Distal hereditary motor neuropathy, type V is a progressive disorder that affects nerve cells in the spinal cord. It results in muscle weakness and affects movement of the hands and feet.
Symptoms of distal hereditary motor neuropathy, type V usually begin during adolescence, but onset varies from infancy to the mid-thirties. Cramps in the hand brought on by exposure to cold temperatures are often the initial symptom.
The characteristic features of distal hereditary motor neuropathy, type V are weakness and wasting (atrophy) of muscles of the hand, specifically on the thumb side of the index finger and in the palm at the base of the thumb. Foot abnormalities, such as a high arch (pes cavus), are also common, and some affected individuals eventually develop problems with walking (gait disturbance). People with this disorder have normal life expectancies.
The incidence of distal hereditary motor neuropathy, type V is unknown. Only a small number of cases have been reported.
Mutations in the BSCL2 and GARS1 genes cause distal hereditary motor neuropathy, type V.
The BSCL2 gene provides instructions for making a protein called seipin, whose function is unknown. Mutations in the BSCL2 gene likely alter the structure of seipin, causing it to fold into an incorrect 3-dimensional shape. Research findings indicate that misfolded seipin proteins accumulate in the endoplasmic reticulum, which is a structure inside the cell that is involved in protein processing and transport. This accumulation likely damages and kills motor neurons (specialized nerve cells in the brain and spinal cord that control muscle movement), leading to muscle weakness in the hands and feet.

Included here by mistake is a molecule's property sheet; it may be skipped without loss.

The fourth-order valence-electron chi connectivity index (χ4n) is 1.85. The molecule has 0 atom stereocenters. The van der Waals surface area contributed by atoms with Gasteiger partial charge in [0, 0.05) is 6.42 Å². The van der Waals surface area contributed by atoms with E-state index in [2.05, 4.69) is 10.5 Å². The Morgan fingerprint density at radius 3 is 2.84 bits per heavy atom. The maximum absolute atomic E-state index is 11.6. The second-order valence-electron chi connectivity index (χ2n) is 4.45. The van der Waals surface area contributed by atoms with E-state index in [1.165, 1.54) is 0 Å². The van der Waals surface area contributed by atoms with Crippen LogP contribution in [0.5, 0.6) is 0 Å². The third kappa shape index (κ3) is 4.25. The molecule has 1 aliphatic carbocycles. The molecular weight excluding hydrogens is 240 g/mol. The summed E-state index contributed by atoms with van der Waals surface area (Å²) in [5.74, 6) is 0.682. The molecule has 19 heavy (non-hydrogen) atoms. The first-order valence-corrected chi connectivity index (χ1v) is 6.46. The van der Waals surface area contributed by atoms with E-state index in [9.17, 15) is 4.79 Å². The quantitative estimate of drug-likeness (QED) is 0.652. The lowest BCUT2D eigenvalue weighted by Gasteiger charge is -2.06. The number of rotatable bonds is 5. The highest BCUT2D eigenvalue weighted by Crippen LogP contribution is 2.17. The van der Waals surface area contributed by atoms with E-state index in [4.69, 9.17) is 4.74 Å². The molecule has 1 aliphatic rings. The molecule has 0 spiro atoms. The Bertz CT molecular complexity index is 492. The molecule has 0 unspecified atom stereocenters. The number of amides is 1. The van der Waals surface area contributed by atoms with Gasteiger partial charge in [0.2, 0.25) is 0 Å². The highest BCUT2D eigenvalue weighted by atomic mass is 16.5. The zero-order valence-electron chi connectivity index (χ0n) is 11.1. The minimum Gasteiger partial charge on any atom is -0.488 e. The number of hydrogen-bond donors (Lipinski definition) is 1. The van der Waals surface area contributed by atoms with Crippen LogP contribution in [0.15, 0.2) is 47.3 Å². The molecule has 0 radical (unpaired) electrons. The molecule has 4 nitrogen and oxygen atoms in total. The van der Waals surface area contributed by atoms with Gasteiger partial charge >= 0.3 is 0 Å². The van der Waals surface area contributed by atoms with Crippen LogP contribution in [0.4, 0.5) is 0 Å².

The GARS1 gene provides instructions for making an enzyme called glycyl-tRNA synthetase, which is involved in the production (synthesis) of proteins. It is unclear how GARS1 gene mutations lead to distal hereditary motor neuropathy, type V. The mutations probably reduce the activity of glycyl-tRNA synthetase. A reduction in the activity of this enzyme may impair transmission of nerve impulses. As a result, nerve cells slowly lose the ability to communicate with muscles in the hands and feet.
Mutations in other genes may also cause distal hereditary motor neuropathy, type V.
This condition is inherited in an autosomal dominant pattern, which means one copy of the altered gene in each cell is sufficient to cause the disorder.
Some people who have the altered gene never develop the condition, a situation known as reduced penetrance.